Let’s discuss and understand the aforesaid with an example:

In the Company (XYZ Limited) there were three directors, since inception, A, B and C.

Case 1: A ceased to be a director of the Company and the Article requires Company to have a minimum three directors and Article 69 is identical to Article 69 of Table- F of the Schedule – I of the Act.

In the current scenario, the Board which was originally competent to transact businesses was diminished to a number less than that required by the Act or the Articles of the Company but the number of remaining directors was sufficient to form a quorum of the meeting of the Board. As per the provisions of the Act, the continuing directors may act notwithstanding any vacancy in the Board as their number is such that it does not fall below the requirement of a minimum quorum.

The question that continuing directors who satisfy the requirements prescribed for the quorum are competent to transact the business of the Company has been examined by the Courts various times and upheld. [Shailesh Harilal Shah and Others vs Matushree Textiles Ltd. And Other and Shailesh Harilal Shah and Others vs Matushree Textiles Ltd. And Other.]

Case 2: A ceased to be a director of the Company and the Article requires the Company to have minimum four directors and Article 69 is identical to Article 69 of Table- F of the Schedule – I of the Act.

In the current scenario, there is a vacancy in the composition of Board from the beginning as the Article requires the Company to have a minimum 4 directors and now with cessation of A, the number is reduced to 2 directors; however, this reduce number is sufficient to form a quorum as required under Act and the Articles. As per the provisions of the Act, the continuing directors may act notwithstanding any vacancy in the Board as their number is such that it does not fall below the requirement of a minimum quorum.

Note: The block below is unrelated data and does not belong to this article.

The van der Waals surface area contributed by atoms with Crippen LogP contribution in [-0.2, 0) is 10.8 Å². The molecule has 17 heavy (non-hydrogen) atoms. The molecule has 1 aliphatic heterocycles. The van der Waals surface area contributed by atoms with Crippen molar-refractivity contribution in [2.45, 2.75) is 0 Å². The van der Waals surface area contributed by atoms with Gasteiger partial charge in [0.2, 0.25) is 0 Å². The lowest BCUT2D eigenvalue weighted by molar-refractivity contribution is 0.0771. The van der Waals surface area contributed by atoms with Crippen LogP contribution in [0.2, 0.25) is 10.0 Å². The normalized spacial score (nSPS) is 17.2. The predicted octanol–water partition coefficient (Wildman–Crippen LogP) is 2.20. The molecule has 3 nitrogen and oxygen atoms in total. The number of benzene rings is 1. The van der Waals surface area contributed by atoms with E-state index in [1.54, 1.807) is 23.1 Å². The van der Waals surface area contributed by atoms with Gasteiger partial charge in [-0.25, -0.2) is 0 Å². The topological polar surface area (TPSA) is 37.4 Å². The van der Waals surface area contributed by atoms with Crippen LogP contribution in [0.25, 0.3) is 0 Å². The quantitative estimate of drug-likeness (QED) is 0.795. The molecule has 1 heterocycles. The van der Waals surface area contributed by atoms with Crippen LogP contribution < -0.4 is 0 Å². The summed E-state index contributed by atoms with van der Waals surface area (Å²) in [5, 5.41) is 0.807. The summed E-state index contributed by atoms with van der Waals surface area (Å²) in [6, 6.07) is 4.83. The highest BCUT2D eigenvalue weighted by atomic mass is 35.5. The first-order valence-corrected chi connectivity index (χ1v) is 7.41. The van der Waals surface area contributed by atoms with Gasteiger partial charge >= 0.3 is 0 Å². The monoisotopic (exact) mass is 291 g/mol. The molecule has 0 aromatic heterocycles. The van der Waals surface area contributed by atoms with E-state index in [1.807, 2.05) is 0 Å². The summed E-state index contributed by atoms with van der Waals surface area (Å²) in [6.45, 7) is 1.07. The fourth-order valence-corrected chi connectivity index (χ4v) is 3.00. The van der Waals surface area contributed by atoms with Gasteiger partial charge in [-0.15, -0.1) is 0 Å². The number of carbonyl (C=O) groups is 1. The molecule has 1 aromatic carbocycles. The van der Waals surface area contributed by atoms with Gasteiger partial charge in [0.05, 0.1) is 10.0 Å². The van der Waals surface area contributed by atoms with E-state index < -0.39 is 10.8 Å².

The question of whether continuing directors could transact business of the Company where the number of directors in Board is insufficient from the inception has been examined by the Courts and held that continuing clause will be applicable only when there was a Board originally competent to transact and not otherwise. [Sly Spink & Co. In Re. (1911) 2 Ch. 430]

5. Contradiction between Legal requirement under Companies Act &  Secretarial Standards issued by Institute of Company Secretary of India

SS-1 provides that where the number of directors is reduced below the minimum strength fixed by the Articles no business shall be transacted unless the number is first made up by the remaining director(s) or through a General Meeting, even if the requisite number of Directors to form a quorum as per the Act is present.